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Denial is Not a River in Egypt Folks

by Bobby Blair
October 24, 2018

 

It's everywhere -- booze, drugs, illegal and prescribed, and it's pervasive. A recent article on Fox News Insider (February 16th) asked "Is it the media's responsibility to talk about addiction? Bill O'Reilly Spars with Matt Lauer on Whitney Houston". I don't ever recall any stories here at the HollistonReporter.com delving into the subject of addiction. We all know someone with a booze or drug problem, but rarely does the subject come up unless that addiction is associated with a high profile personality such as Houston or a politician or maybe the alcoholic who has been arrested for his seventh DWI.



Before Houston was even buried, the Holliston ambulance was called to my neighborhood for a possible drug overdose three nights ago. Maybe talking about drug or alcohol addiction is simply too personal or could it just be denial. Sigmund Freud labeled denial as defense mechanism in which a person is faced with a fact that is too uncomfortable to accept and regrets it instead insisting that it is not true, despite what may be overwhelming evidence. As I write here on Monday just past noon, the ambulance is once again headed to an overdose, this time to a Concord Street residence.

I can identify each time I hear of an incident relating to booze and drugs. In 2002 three good friends died as a result of drinking. All three were in the prime of their lives, and all three refused to help themselves. One of the friends on his death bed at Framingham Union Hospital told me that the cause of his illness was the eating of two bad hot dogs at a local establishment. Denial at its best to be certain. Somehow these three individuals for whatever reasons were either unwilling or unable to come to grips with the devil that killed them. Had these friends had cancer, I often wonder if they would have sought help. Do we as a society place such a stigmatization on those with an alcohol problem or drug addiction that it makes it untenable for those suffering to seek help?

I share a kinship of sorts with those three friends who died in 2002. I have their disease. Unlike my friends, my addiction surfaced at an earlier age. Entering my first rehab at 37, it would take many more rehabs and ten years before I surrendered. I had not intended to become an alcoholic, but somehow I just couldn't or wouldn't accept the fact. In February of 1997 after a stay at the Brockton V.A. Hospital I finally relented to my addiction which was killing me. Death at this point in my life looked like a very good option. Gone were any hopes and dreams of the future and each day was a struggle just to feed my habit. A self-contained world of isolation seemed to be my only reality.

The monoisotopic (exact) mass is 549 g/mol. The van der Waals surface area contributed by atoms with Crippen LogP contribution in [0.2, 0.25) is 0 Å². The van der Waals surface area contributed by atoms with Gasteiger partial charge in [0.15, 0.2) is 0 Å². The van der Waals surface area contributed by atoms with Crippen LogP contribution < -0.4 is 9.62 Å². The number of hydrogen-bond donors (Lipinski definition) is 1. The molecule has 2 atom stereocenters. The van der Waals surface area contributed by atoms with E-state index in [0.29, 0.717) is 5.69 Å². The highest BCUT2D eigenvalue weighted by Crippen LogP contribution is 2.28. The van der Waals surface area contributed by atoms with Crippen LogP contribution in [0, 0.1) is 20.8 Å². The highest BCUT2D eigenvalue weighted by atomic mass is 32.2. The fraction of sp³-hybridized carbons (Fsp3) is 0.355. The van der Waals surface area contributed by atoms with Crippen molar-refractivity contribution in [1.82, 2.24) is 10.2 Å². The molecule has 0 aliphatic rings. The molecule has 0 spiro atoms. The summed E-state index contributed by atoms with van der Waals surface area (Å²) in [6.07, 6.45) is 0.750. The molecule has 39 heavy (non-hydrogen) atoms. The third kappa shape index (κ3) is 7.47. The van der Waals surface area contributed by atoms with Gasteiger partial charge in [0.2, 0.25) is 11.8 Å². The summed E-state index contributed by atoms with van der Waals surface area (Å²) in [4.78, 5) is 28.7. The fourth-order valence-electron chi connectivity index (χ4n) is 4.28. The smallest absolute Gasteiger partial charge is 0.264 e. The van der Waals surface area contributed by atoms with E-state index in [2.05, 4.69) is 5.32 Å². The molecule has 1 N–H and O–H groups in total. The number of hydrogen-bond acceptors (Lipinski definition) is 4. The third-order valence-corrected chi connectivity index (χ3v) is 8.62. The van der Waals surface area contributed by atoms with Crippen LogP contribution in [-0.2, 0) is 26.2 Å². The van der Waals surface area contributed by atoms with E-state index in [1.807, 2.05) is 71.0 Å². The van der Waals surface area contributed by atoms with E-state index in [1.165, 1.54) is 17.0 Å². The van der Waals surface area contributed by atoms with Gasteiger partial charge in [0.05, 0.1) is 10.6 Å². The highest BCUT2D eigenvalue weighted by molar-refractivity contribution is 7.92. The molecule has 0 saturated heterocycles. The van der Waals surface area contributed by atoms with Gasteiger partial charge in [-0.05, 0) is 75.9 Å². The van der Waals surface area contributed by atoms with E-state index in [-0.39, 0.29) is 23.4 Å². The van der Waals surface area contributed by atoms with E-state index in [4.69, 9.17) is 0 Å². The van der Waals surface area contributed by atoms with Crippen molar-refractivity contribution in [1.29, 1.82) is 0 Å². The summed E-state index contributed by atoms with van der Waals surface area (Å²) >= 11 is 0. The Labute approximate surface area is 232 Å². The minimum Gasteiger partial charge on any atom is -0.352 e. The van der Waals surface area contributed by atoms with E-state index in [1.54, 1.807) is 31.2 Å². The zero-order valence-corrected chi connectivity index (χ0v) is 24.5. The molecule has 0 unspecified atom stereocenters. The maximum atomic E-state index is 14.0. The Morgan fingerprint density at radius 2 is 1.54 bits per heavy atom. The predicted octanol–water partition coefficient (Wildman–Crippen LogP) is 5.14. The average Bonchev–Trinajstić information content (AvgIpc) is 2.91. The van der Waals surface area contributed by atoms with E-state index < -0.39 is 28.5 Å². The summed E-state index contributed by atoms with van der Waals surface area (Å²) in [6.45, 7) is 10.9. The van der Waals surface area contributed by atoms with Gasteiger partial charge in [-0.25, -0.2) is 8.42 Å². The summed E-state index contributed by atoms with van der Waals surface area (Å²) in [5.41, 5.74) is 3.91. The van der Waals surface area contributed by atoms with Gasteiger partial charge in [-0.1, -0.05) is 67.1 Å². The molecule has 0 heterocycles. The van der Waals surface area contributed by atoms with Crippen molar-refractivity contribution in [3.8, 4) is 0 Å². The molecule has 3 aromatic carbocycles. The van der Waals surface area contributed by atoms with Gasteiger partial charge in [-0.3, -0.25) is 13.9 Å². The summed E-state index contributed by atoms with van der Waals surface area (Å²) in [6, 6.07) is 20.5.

I don't have any answers why I put down the booze. I can only guess that God had something to do with it. And why you might ask am I writing publicly that I'm a recovering alcoholic? Many people suffering an addiction problem do so thinking they are unique and the only ones feeling this way. If I've helped just one person by writing this article and the disclosure that I'm a recovering alcoholic, all will have not been in vain. While the monkey has been lifted off my back for some 15 years now, the circus is still in town.  I'm a recovering alcoholic suffering from alcoholism, not alcoholwasism. For me it's the first drink that gets me drunk not the seventh or twentieth. That first drink sets up a physical and mental compulsion that puts all bets off the table. Put another way, nobody that was ever killed by a train was killed by the caboose. It was in fact my gift of desperation that helped me get sober. Yes, I do attend those meetings for people who have addictions quite frequently. You'd take your high blood pressure medicine as the doctor ordered, wouldn't you?

Alcoholics Anonymous: http://www.aaboston.org/

Narcotics Anonymous:  http://www.nerna.org/

Holliston Youth and Family Services: http://www.townofholliston.us/youth.htm

Genesis Counseling Services, Framingham: http://www.treatmentcentersdirectory.com/Massachusetts/Framingham/genesis-counseling-services-inc-15434

Suicide & Crisis Hotline:http://suicidehotlines.com/massachusetts.html

God - As close as your knees are to the floor

For those who just need a friendly ear, you can call me at 508-429-6763.

Publishers note: I wrote this article some six years ago. Several people asked me for help and both are sober to this day. With a recent spat of people needing the services of the Holliston ambulance including a 16 year old girl and a 25 year old that died from an overdose this message is worth repeating.

 

 

 

 

 

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Comments (3)

It would be nice if people who read the Reporter could be reminded of the 12 step life on a regular basis. If it could be anonymous as the program asks for Anonymity. It might save a life. I am talking about slogans and a 12 step reminders nothing heavy BUT SOMETHING TO REMIND SOMEONE OH I THINK I WILL GO TO A MEETING TODAY

Jean Morrissey

- jean morrissey | 10/25/18 10:28 AM

Bobby, ironically, your curse became a gift to Holliston, and beyond. You got the genie out of the bottle, and Holliston has benefited ever since. Thanks.

- John Losch | 10/24/18 8:29 PM

Great article Bobby! Loved it when you wrote it a few years and loved reading it again today. Thank you for all you do :)

- Gina Stucchi | 10/24/18 3:08 PM

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